accompanied by extensive poverty and vulnerability to seasonal effects. landownership is vested in an elite minority with the majority having access through tenancyarrangements various kinds. Great income inequality. The two systemsdiffer in their ability to respond to changing external conditions and especiallyto new technology. the communalsystemhas relativelyegalitarianland access and class differentiation is lessmarked. In a traditional context. land is common property and access it is relatively unrestricted. unlessthere are offsetting changesin technology. However. In the landlord-tenant system.by contrast. 6. Productionmainlyfor export. The landlord elite.the distribution of income is also highly skewed (see Annex 1. Medium or high level of technology. Plantation Ranch Type High property concentration-owned by state or foreigners. Tables1:6 and 1:8). on the other. Operatedby manager pluswage labor. but face difficulties as the man-land ratio declines through population growth. and often does.The communalsystemmanifeststhe samepressuresby compressedfallow periods and declining soil fertility. since holdings (the only category for which the Bank has data) involve leaseholdunits for which rent is paid on a share basis. to Whereasin the feudalistic systemthe distribution of landownership and benefits are highly skewed and classdifferentiation is marked. becomeeducatedand innovate both through experimentation 18 . In the landlord-tenant system. by virtue of its privileged position and power.Productionfor marketor subsistence. Great socialinequality. more so than the pattern of landholdings. extremes in the pattern of land control are exemplified. overgrazing and increasederosion. by the feudalistic landlord-tenant systemfound in someAsianand LatinAmericancountriesand. by the communal landownership pattern of certain tribal groups in Africa. High landproductivity. Both systems are relatively stable under favorable conditions. Low or mediumlabor productivity.The ownership of property is of generally highly concentrated.on the one hand. In the communalsystem. land pressuresare reflected in a growing army of landless people and widening income differentials (see Annex 1. can. Supportingsystems centralized. Table1:11).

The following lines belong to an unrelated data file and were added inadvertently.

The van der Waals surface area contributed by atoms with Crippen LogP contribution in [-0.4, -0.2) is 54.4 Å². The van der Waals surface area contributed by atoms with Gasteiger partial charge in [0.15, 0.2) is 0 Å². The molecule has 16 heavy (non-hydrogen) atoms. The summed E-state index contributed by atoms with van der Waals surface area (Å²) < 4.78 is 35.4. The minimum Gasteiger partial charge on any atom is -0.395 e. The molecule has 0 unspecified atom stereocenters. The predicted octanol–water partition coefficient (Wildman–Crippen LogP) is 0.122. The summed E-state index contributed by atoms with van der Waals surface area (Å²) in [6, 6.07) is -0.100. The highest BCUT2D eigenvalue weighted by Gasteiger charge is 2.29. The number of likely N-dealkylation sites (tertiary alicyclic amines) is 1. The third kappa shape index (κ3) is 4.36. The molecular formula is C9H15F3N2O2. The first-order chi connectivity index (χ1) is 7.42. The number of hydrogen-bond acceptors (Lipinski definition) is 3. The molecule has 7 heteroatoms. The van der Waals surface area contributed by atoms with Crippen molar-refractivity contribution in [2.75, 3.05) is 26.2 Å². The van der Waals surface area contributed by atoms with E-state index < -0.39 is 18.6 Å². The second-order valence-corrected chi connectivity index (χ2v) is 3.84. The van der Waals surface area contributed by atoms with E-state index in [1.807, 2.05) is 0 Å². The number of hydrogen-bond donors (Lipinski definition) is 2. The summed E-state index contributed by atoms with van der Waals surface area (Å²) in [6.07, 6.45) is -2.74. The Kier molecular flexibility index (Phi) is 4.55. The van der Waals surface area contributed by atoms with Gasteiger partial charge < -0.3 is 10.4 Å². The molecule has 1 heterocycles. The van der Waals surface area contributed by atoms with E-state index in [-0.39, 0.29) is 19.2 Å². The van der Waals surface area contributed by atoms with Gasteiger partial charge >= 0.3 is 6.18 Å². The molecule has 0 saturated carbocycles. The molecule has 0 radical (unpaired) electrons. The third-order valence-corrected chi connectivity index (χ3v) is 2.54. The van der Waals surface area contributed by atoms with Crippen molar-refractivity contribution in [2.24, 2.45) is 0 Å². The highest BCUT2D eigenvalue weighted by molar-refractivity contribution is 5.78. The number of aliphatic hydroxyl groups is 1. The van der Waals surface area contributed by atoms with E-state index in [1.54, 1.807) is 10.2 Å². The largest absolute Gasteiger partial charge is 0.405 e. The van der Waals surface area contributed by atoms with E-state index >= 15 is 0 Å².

the extremesin patternsof land control are seen respectivelyin the private ownershipof land.a rangeof subtypesexistswithin this categorywhich reflectsa gradation in size from the predominantly subsistencesmallholdings of many developing countries to the broad acresof North America and Australia.(in doing so. which is a fundamental aspectof the market economy and common in mostWestern countries. However. Under private ownership. for instance.on the other hand. and the subsequent emergenceof economic 19 .however. and the state or collective ownership characteristicof socialist countries. while usually subject to special restrictions.thesediffer significantly in their technologyand input mix aswell as in the degreeof market orientation. land is held by individuals and. In a modern context. In the socialistsystem. can be bought or sold like any other commodity. Although similar in legal and institutional respects. Suchholdingsare typically operated as family units with little hired labor. While private ownershiphasgenerallybeen compatiblewith technological progressand the economicadjustmentof agriculture. little or no provision is made for individuals to acquire or accumulateland. specialcategory a of the market economy type.Theseform.combinedwith limited opportunities for peopleto move out of agriculture. often providing for the existenceof private smallholdings in parallel with larger social units. Generally.with control determined in accordancewith the objectives of the state. its primary concern may be to promote its own narrow interests in terms of wealth and power.private control has been most satisfactory where population pressurecould be offset by colonizing virgin land or moving people out of the rural sector.by displacingtenantsthrough mechanization. It hasbeen most unsatisfactory where ownership patternshave become skewedbecauseof the growth of large farms.)Thecommunalsystemgenerallylackssuchan institutional and tendsto be both static in itstechnologyand relatively mechanism insular. in somerespects.and the adoption of externalideas. But some variations remain within many socialist systems. A special type found in a modern context is one which includes the plantations and large ranchesthat often operate in developingcountriesas well as in some developedcountries. this right being vested in the state. but such communitiesseldom manageto remain completely isolatedfrom externalinfluences. but the tendency toward a corporate legal structure and dependence on hired labor differentiate them from privatelyowned family farms.it has often created inequities as people have been compelled to give up rural pursuitsor havebeen squeezedinto land-scarce rural enclaves.